This isn’t going to be a Latino-themed story. The editorial staff was nice enough to let me spend this article telling you a tale of something as near and dear to me as my Latino heritage: my Italian heritage. True, I look Latino, speak Spanish and have a Latino last name, but growing up, I probably was more culturally aware of my Italian side than the Puerto Rican side. This won’t quite be a ramble on identity, enough people do those, and people who are White and Black, like President Obama, probably have cooler tales to tell. This is the story of how by visiting Italy, I realized that I am American.
As a kid, this is how I knew that I was Italian:
My Mother spoke a regional dialect of it, especially when it was an important adult conversation.
I ate pasta every other day.
We only got our cold cuts and bread from an Italian bakery.
I have a thick Brooklyn accent, talk loud and with my hands, and so do my maternal relatives.
Plus, I would constantly be regaled with stories of my grandparents and the “old country.” In my childhood imagination, Italy was the land of farms, heartache, and wisdom. As an adult, when the opportunity arose to travel to Italy, I jumped at the opportunity to experience what I thought would be a spiritual connection to my ancestors.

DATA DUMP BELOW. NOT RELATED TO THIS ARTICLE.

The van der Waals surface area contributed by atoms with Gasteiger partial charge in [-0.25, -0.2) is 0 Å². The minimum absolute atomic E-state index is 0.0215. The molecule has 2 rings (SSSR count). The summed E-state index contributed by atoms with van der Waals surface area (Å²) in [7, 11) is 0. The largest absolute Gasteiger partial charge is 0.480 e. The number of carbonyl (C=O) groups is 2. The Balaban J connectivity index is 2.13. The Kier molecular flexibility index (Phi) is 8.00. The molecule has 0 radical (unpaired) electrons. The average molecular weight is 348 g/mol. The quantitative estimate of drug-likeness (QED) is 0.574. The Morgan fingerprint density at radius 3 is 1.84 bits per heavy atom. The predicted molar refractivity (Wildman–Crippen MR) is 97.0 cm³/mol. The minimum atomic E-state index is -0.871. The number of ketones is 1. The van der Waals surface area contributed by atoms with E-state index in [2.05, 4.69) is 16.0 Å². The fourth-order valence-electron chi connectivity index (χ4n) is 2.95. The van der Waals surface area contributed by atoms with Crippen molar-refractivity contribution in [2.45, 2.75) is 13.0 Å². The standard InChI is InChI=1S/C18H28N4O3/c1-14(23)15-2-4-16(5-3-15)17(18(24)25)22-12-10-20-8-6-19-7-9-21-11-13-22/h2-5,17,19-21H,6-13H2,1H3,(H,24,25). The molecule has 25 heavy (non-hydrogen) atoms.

When I arrived, my dream was shattered. There were no poor farmers spinning tales, or poverty stricken old-man priests tending to chickens, or even anyone like the Italians I grew up with in Brooklyn (who would inspire the creation of the show Jersey Shore.) What I found was a country of well-dressed proper people; women dressed in the most expensive outfits, just to visit the grocery store. All the men, even the straight ones, wore skinny jeans and tight t-shirts. People listened to techno and house music (not Frank Sinatra or Mario Lanza), and everyone constantly seemed to be smoking some effeminate looking cigarettes. And why the Italian obsession with Nutella?!
Then it dawned on me. When I bought my ticket, the perception in my delusional mind was that I was buying a flight not to Italy, but to “Italy, 1910” or, more accurately “Italy, 1910, the way mom described it to a child.” Don’t get me wrong, the country itself is beautiful, with delicious food, and breathtaking ruins. But from a cultural perspective, I didn’t feel at home in Italy. And it’s probably because I am not Italian, or Puerto Rican, but simply American.
From a Latino perspective, many of you have been in the same boat as me. As much as in the states we call ourselves Mexican, Colombian, or Puerto Rican, let’s face it, when we visit our ancestral lands, and see ourselves, we don’t feel perfectly at home. We may look for an American product, crave an American food, or overhear someone calling us their gringo relative. America is our home.